With Thrive Local, Kaiser Permanente Uses Its EHR to Address Social Determinants of Health
// By Althea Fung //
Treating illness is important, but that is only a part of overall health. Social determinants of health (SDoH) — the conditions under which people are born, live, and work — are increasingly recognized as strong influences on health. Conditions like poverty, education level, and lack of social support contribute to more than half of premature deaths in the U.S. each year, according to a recent report from AmeriHealth Caritas, a managed care organization.
With factors outside of the doctor’s office playing a significant role in outcomes and health care costs, many health care organizations are beginning to develop programs centered on connecting patients with social services aimed at addressing SDoH.
Recently, Kaiser Permanente, a multi-state health system based in Oakland, California, launched Thrive Local — a social health network. The program, which began its rollout this summer in the Pacific Northwest, will allow health care providers to track a patient’s social health issues in electronic health records (EHR) and connect patients to social services in their area.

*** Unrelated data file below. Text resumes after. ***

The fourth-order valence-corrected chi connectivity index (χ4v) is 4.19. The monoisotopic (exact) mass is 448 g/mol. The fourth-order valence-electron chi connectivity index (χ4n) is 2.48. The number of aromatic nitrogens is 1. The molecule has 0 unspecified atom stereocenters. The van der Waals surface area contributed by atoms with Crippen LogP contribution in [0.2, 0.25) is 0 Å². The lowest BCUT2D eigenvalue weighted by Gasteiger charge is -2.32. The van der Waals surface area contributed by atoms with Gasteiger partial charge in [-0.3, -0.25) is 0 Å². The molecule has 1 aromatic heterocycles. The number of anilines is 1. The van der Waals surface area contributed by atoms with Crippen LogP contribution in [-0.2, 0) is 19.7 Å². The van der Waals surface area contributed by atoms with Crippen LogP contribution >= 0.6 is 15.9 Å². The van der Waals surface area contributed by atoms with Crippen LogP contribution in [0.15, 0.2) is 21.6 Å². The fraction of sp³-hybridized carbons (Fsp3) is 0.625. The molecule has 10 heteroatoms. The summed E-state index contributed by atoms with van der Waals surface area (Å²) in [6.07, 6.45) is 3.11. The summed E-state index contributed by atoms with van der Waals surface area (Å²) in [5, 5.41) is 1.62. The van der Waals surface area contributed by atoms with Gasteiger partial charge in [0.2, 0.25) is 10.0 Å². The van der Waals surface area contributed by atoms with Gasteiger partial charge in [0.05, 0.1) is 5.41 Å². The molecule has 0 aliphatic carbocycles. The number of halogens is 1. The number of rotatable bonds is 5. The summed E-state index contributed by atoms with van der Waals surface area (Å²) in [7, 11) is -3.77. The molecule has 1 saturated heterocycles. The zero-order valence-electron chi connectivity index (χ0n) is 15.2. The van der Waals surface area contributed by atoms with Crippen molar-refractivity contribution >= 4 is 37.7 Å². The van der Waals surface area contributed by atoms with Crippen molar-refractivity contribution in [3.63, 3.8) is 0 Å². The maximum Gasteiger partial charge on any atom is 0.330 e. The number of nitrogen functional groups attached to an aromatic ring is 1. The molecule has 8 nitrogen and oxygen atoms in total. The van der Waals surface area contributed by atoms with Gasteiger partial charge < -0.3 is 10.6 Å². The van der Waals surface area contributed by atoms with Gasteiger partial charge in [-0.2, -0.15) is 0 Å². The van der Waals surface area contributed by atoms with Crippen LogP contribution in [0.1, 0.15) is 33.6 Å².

“We’ve been doing work to address the social needs of our members for a while, and in doing that work, we realized people’s social health — their ability to get healthy food, their ability to have safe and stable housing, their ability to make it to the doctor’s office — is just as important as their physical and mental health,” says Loel Solomon, PhD, vice president of Community Health at Kaiser Permanente. “Thrive Local is an expression of the idea that social health is a critical part of what a prevention-oriented delivery system has to do for our 12.3 million members.”
The organization anticipates that in three years the program will be available to members throughout California, Colorado, Georgia, Hawaii, the Mid-Atlantic region (Maryland; Washington, D.C.; Virginia), Oregon, and Washington state, as well as nonmembers in those regions.
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